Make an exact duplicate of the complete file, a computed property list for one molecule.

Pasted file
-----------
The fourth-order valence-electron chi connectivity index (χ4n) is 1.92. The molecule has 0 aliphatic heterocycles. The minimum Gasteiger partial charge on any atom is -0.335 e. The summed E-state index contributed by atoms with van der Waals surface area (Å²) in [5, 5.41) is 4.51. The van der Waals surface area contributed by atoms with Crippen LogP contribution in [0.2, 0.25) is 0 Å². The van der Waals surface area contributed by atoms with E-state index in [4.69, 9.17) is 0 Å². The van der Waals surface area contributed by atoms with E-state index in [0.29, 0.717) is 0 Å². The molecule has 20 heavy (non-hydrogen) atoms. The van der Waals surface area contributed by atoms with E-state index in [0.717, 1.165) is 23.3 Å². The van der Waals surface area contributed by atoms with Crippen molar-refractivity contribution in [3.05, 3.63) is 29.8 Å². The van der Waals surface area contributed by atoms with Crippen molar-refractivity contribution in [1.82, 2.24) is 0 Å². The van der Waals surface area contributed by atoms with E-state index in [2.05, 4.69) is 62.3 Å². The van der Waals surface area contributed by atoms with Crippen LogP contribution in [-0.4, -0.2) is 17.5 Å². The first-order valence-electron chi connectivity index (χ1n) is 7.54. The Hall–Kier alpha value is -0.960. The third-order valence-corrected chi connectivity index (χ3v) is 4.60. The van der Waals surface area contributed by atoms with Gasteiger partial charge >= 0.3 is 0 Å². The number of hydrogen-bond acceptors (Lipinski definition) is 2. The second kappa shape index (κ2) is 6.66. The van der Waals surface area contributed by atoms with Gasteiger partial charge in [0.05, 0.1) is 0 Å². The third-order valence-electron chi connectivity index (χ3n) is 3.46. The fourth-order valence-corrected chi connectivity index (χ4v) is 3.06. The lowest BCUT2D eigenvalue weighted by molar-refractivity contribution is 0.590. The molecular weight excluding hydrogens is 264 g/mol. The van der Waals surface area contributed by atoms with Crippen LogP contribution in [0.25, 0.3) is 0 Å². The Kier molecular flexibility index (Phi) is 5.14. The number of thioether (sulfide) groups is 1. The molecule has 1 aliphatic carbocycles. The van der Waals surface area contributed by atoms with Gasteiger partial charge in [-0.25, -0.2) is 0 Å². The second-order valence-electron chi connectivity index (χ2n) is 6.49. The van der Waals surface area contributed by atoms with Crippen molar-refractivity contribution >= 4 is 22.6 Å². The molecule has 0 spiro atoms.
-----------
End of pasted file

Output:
The fourth-order valence-electron chi connectivity index (χ4n) is 1.92. The molecule has 0 aliphatic heterocycles. The minimum Gasteiger partial charge on any atom is -0.335 e. The summed E-state index contributed by atoms with van der Waals surface area (Å²) in [5, 5.41) is 4.51. The van der Waals surface area contributed by atoms with Crippen LogP contribution in [0.2, 0.25) is 0 Å². The van der Waals surface area contributed by atoms with E-state index in [4.69, 9.17) is 0 Å². The van der Waals surface area contributed by atoms with E-state index in [0.29, 0.717) is 0 Å². The molecule has 20 heavy (non-hydrogen) atoms. The van der Waals surface area contributed by atoms with E-state index in [0.717, 1.165) is 23.3 Å². The van der Waals surface area contributed by atoms with Crippen molar-refractivity contribution in [3.05, 3.63) is 29.8 Å². The van der Waals surface area contributed by atoms with Crippen molar-refractivity contribution in [1.82, 2.24) is 0 Å². The van der Waals surface area contributed by atoms with E-state index in [2.05, 4.69) is 62.3 Å². The van der Waals surface area contributed by atoms with Crippen LogP contribution in [-0.4, -0.2) is 17.5 Å². The first-order valence-electron chi connectivity index (χ1n) is 7.54. The Hall–Kier alpha value is -0.960. The third-order valence-corrected chi connectivity index (χ3v) is 4.60. The van der Waals surface area contributed by atoms with Gasteiger partial charge >= 0.3 is 0 Å². The number of hydrogen-bond acceptors (Lipinski definition) is 2. The second kappa shape index (κ2) is 6.66. The van der Waals surface area contributed by atoms with Gasteiger partial charge in [0.05, 0.1) is 0 Å². The third-order valence-electron chi connectivity index (χ3n) is 3.46. The fourth-order valence-corrected chi connectivity index (χ4v) is 3.06. The lowest BCUT2D eigenvalue weighted by molar-refractivity contribution is 0.590. The molecular weight excluding hydrogens is 264 g/mol. The van der Waals surface area contributed by atoms with Crippen LogP contribution in [0.25, 0.3) is 0 Å². The Kier molecular flexibility index (Phi) is 5.14. The number of thioether (sulfide) groups is 1. The molecule has 1 aliphatic carbocycles. The van der Waals surface area contributed by atoms with Gasteiger partial charge in [-0.25, -0.2) is 0 Å². The second-order valence-electron chi connectivity index (χ2n) is 6.49. The van der Waals surface area contributed by atoms with Crippen molar-refractivity contribution >= 4 is 22.6 Å². The molecule has 0 spiro atoms.